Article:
The Washington Post | You’re about to see a big change to the sell-by dates on food
The majority of Americans have no clear idea what “sell by” labels are trying to tell them. But after 40 years of letting us guess, the grocery industry has made moves to clear up the confusion.
On Wednesday, the Food Marketing Institute and the Grocery Manufacturers Association, the two largest trade groups for the grocery industry, announced that they’ve adopted standardized, voluntary regulations to clear up what product date labels mean. Where manufacturers now use any of 10 separate label phrases, ranging from “expires on” to “better if used by,” they’ll now be encouraged to use only two: “Use By” and “Best if Used By.”
The former is a safety designation, meant to indicate when perishable foods are no longer good. “Best if Used By” is a quality descriptor — a subjective guess of when the manufacturer thinks the product should be consumed for peak flavor.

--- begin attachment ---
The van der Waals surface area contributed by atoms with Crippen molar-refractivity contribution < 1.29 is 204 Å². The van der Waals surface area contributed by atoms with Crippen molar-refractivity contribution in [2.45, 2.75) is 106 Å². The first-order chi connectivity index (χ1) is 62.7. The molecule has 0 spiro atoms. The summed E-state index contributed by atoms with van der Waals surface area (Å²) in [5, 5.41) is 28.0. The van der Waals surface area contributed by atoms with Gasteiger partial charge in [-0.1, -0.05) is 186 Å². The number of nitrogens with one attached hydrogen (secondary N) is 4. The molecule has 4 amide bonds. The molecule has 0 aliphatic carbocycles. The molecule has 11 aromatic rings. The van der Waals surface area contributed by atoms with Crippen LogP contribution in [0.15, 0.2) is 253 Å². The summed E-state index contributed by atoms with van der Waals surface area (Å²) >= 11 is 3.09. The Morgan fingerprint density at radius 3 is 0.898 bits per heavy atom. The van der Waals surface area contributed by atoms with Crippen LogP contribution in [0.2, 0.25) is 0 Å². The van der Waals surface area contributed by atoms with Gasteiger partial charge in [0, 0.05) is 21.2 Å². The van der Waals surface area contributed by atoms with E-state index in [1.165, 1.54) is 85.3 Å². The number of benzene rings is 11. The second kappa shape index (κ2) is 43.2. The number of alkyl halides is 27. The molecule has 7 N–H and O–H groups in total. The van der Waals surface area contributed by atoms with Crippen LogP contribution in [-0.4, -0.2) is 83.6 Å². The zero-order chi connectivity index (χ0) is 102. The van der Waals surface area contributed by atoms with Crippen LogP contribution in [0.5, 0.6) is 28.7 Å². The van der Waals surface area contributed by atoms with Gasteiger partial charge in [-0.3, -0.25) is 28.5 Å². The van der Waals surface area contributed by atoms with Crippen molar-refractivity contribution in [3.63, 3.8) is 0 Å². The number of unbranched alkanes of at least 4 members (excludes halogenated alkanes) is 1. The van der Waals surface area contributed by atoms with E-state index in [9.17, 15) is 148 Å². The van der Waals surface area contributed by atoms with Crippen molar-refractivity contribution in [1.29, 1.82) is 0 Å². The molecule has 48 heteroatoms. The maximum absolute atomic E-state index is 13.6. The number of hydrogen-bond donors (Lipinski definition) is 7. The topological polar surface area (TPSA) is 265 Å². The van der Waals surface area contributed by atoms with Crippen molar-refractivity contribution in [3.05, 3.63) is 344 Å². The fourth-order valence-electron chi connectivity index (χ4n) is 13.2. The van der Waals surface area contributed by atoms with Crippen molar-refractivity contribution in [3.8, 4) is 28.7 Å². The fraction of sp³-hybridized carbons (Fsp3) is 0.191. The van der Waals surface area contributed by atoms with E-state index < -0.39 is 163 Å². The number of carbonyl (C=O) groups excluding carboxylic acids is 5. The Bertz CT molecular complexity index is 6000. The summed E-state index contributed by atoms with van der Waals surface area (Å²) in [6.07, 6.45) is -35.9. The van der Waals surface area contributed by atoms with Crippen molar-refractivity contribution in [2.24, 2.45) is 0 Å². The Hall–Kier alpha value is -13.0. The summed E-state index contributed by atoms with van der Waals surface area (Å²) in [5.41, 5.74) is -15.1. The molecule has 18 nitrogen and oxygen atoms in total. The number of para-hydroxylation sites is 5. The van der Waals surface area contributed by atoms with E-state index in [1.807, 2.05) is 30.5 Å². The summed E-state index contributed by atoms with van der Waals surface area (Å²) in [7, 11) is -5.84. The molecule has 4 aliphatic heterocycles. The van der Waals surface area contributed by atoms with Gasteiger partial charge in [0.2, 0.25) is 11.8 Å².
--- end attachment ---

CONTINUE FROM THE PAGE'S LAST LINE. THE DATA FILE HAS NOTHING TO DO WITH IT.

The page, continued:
That’s what most “use-by” dates indicate now, though studies have shown that many consumers believe they signal whether a product is okay to eat. In fact, it’s totally fine to eat a product even well after its so-called expiration date.
These dates typically indicate one of two things: a message from the manufacturer to the grocery store, telling the store when the product will look best on shelves, or a subjective measure — often little more than a guess — of when consumers will most “enjoy” the product. Methods for setting those dates have been left to manufacturers, rather like the phrasing of the labels themselves. But when consumers see a date labeled “use by” (or, even worse, not labeled at all) they often tend to assume that it’s a food-safety claim, regulated by some objective standard.